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Tuesday, April 23, 2013

I have the first of a "how to" video series professionally made. This one is on apple tree pruning.
see before and afters below...

Friday, April 12, 2013

Roots and taxes.

People often ask me "when can i start planting my vegetable garden?" The short answer is now. The soil temp in my gardens has reached 50 degrees. While under the black plastic (I use to heat up the soil) has a soil temperature of 60. All vegetable gardeners should own their own $10 soil thermometer. In general we reach these soil temperatures around April 15th, tax day, hence roots and taxes.
The majority of crops you would plant at this time of year (potatoes, lettuces, kale, spinach, beets, carrots radishes, etc...) will germinate at these soil temps. See link for exact soil temps...

But... if you see many days of cold wet weather coming, hold off on planing. Because cold wet weather for to many days will often rot the seed. I will plant this weekend because next week looks warm (60) and dry. Plant a victory garden this year, feed your family and thumb your nose at the corporate agro business!

Wednesday, April 3, 2013

The Northampton Gazette did an article on the Elm Project. see link below

Gazette Contributing Writer
Tuesday, April 2, 2013

Once the dominant tree species in Massachusetts, a healthy mature American elm is a relatively rare find these days. That is why scientists from the Nature Conservancy are on the hunt for the few remaining mature elms in New England with hopes of propagating traits that have protected them from the devastating Dutch elm disease.

“You can go into the forest now and see hundreds of American elm saplings, but they rarely live past five years due to this disease,” said Kim Lutz, director of the Connecticut River Program for the Nature Conservancy.

Three years ago, Nature Conservancy ecologist Christian Marks began a project to restore the American elm to Connecticut River floodplain forests using a population of disease-resistant trees.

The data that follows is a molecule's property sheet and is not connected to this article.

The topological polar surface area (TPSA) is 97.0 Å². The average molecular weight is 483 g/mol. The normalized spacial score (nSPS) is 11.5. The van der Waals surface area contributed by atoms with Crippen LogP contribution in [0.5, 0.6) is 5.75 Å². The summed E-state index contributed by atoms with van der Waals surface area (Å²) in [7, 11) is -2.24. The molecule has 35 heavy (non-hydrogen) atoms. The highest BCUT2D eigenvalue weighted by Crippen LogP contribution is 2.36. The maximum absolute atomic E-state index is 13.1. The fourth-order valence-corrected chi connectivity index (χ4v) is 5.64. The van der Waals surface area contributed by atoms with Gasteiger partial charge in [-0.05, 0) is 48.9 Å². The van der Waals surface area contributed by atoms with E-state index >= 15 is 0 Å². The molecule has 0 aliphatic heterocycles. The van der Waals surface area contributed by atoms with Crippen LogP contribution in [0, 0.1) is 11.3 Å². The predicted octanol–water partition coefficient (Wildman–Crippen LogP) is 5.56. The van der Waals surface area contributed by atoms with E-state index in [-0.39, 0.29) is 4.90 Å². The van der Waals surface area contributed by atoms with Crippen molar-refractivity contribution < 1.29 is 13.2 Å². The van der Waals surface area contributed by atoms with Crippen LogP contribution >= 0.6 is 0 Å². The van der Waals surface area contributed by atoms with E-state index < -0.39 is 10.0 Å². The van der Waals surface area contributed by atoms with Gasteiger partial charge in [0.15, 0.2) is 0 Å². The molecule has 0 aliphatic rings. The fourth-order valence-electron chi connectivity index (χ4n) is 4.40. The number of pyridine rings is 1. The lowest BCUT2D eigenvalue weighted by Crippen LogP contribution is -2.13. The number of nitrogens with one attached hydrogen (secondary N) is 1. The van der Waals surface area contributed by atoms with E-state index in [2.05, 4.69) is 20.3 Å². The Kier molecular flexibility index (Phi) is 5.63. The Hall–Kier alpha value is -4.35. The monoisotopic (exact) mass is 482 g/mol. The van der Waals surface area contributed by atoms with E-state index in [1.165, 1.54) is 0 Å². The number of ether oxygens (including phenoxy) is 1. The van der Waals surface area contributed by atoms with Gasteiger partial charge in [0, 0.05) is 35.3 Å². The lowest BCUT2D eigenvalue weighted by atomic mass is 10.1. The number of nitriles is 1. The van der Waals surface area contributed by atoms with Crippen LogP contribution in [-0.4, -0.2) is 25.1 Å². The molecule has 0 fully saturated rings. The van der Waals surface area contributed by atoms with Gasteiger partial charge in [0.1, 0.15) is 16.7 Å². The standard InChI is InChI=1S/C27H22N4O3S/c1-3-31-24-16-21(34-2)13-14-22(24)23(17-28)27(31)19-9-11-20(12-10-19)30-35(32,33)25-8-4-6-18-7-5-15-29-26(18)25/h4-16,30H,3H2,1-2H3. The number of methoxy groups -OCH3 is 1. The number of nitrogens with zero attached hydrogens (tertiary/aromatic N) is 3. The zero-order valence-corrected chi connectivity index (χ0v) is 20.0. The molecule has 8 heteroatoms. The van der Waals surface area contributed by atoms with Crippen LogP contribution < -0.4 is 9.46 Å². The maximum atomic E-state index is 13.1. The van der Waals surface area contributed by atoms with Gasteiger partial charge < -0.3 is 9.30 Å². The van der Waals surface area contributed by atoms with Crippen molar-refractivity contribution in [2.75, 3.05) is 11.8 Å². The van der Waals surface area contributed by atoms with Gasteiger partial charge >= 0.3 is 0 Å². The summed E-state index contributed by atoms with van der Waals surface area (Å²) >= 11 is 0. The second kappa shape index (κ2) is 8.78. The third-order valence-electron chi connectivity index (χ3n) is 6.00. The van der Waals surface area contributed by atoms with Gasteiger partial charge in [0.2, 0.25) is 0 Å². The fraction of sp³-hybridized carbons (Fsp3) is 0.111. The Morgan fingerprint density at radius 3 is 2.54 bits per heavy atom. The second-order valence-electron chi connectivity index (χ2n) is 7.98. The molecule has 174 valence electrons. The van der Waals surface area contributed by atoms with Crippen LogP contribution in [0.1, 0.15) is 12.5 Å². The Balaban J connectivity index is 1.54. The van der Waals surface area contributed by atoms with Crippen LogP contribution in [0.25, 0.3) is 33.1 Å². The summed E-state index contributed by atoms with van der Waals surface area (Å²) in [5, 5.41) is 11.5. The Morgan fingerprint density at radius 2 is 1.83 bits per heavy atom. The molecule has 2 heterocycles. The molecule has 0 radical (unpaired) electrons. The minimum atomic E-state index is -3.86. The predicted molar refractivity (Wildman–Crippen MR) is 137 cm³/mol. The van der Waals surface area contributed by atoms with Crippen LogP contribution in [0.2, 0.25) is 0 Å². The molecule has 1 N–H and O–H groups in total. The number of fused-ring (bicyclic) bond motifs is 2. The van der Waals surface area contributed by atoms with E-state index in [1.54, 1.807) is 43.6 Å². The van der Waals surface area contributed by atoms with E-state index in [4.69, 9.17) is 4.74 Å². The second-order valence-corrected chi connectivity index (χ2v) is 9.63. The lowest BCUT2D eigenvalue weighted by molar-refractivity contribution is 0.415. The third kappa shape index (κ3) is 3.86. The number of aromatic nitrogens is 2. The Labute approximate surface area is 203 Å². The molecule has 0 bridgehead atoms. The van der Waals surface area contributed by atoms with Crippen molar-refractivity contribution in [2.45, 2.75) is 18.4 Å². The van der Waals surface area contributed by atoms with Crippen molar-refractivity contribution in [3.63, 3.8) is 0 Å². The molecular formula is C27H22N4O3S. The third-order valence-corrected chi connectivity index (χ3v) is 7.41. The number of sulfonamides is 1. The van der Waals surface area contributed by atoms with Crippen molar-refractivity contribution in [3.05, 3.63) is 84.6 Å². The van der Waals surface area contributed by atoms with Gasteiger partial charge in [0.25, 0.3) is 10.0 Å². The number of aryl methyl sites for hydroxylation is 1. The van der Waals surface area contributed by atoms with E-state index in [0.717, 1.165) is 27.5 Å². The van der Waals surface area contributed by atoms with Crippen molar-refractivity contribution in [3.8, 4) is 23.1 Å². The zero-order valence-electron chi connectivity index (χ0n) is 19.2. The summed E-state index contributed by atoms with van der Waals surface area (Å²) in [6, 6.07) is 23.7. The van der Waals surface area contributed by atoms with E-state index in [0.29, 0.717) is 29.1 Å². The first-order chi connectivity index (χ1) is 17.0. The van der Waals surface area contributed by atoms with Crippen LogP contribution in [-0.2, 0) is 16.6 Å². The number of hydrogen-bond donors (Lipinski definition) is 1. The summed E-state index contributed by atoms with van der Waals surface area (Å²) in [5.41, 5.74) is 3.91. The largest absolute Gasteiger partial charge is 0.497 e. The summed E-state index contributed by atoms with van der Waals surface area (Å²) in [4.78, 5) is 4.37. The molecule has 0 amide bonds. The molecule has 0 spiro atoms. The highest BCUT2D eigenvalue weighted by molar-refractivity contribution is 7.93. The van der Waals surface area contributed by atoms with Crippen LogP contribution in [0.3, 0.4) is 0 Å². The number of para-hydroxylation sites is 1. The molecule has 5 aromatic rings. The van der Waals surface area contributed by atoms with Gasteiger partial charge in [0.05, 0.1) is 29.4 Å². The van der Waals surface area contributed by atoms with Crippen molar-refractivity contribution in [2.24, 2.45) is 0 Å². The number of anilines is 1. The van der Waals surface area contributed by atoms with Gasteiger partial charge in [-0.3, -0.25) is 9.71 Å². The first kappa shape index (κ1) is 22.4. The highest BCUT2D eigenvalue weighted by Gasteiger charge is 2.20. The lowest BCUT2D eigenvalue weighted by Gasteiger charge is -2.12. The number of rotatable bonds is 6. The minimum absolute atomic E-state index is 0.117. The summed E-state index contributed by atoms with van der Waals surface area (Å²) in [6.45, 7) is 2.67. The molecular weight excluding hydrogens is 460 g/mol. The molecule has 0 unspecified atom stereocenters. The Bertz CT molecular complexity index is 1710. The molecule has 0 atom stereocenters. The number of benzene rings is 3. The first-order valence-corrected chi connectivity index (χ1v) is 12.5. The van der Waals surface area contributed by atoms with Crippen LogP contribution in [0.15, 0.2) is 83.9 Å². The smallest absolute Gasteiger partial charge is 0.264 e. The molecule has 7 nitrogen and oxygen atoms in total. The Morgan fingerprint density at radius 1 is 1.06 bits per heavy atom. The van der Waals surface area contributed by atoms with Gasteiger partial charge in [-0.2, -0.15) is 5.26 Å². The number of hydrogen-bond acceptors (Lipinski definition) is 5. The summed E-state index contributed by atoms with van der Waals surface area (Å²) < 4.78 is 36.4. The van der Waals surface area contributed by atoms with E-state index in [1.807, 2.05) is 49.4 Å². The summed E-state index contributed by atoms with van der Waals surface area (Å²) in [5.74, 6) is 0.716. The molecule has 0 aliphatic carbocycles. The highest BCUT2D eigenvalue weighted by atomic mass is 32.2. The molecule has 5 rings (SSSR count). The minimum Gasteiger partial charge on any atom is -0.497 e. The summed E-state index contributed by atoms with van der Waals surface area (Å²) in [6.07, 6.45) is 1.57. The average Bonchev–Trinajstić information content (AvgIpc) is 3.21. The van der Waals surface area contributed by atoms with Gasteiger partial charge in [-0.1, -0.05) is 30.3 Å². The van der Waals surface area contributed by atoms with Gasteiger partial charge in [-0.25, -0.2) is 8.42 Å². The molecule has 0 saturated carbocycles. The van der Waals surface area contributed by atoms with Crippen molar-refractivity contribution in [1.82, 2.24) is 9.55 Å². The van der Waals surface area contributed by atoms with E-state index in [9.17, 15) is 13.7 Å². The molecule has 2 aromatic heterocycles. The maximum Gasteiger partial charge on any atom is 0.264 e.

To accomplish this, Marks travels throughout New England to locate mature healthy elms. His team then harvests 15 to 20 branches from each tree in the spring before the leaf...
Pruning Blueberry Bushes

April is a great month to get the family out into the landscape. There are all the obvious things to do like rake the leaves you missed in October, pick up fallen branches & cut any perennials back to the ground. But the pruning of shrubs is not quite as obvious of a chore. Many kinds of shrubs can be pruned at this time of the year but our native blueberries thrive with regular pruning. Pruning is one of those subjects that often can cause a state of paralysis to even the most seasoned gardener. But when it comes to blueberries, fear not. It is so simple that even your child can do it (providing you tell her her goat can stay near by).
Just follow the 4 steps below:

1)Get the proper pruning tools. If you have shrubs of any kind you need the following (see image left to right): a folding saw, lopper and hand pruner. All of these I purchased locally in Conway at the family owned and operated Oesco. The long handled loppers are good for kids. Fingers are away from blades and the long handles give them the leverage to cut sizeable branches.

The image below shows a blueberry bush that has not been pruned for 5 years. It has dozens of branches that are too old to produce much in the way of quality fruit. The interior is cluttered with deadwood and the canopy is filled with branches rubbing against one another.

2) Remove any dead, dying or diseased branches.
3) Remove 1/3 of the oldest branches. Cut the stems at the base as low as possible. Your children can keep up with the brush pulling to clear you an area to work in and to see your progress.
4) Repeat next year.

The bush should now be: a) narrow at base, b) open in the center, and c) free of vegetative clutter

If you do this to your blueberry bushes every year or so you will find them producing at least twice as much berries then they did in the past.